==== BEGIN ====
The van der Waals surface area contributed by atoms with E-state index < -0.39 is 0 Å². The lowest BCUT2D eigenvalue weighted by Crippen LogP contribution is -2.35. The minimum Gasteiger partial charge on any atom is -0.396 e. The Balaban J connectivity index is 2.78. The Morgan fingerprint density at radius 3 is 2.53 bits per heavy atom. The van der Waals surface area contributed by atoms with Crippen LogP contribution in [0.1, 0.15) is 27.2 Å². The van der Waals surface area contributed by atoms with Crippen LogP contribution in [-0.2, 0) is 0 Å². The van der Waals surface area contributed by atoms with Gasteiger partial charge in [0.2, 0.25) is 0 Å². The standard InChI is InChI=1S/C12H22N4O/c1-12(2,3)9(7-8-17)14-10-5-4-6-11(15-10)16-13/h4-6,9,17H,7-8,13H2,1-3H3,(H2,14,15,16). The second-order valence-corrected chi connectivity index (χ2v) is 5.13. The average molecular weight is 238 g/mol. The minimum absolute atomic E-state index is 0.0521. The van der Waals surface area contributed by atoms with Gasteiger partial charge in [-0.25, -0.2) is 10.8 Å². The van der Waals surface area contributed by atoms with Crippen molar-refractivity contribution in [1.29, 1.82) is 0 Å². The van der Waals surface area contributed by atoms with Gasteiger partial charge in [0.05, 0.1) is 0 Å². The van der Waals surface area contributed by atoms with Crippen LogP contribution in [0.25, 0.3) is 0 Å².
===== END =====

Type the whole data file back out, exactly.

The van der Waals surface area contributed by atoms with E-state index < -0.39 is 0 Å². The lowest BCUT2D eigenvalue weighted by Crippen LogP contribution is -2.35. The minimum Gasteiger partial charge on any atom is -0.396 e. The Balaban J connectivity index is 2.78. The Morgan fingerprint density at radius 3 is 2.53 bits per heavy atom. The van der Waals surface area contributed by atoms with Crippen LogP contribution in [0.1, 0.15) is 27.2 Å². The van der Waals surface area contributed by atoms with Crippen LogP contribution in [-0.2, 0) is 0 Å². The van der Waals surface area contributed by atoms with Gasteiger partial charge in [0.2, 0.25) is 0 Å². The standard InChI is InChI=1S/C12H22N4O/c1-12(2,3)9(7-8-17)14-10-5-4-6-11(15-10)16-13/h4-6,9,17H,7-8,13H2,1-3H3,(H2,14,15,16). The second-order valence-corrected chi connectivity index (χ2v) is 5.13. The average molecular weight is 238 g/mol. The minimum absolute atomic E-state index is 0.0521. The van der Waals surface area contributed by atoms with Gasteiger partial charge in [-0.25, -0.2) is 10.8 Å². The van der Waals surface area contributed by atoms with Crippen molar-refractivity contribution in [1.29, 1.82) is 0 Å². The van der Waals surface area contributed by atoms with Gasteiger partial charge in [0.05, 0.1) is 0 Å². The van der Waals surface area contributed by atoms with Crippen LogP contribution in [0.25, 0.3) is 0 Å².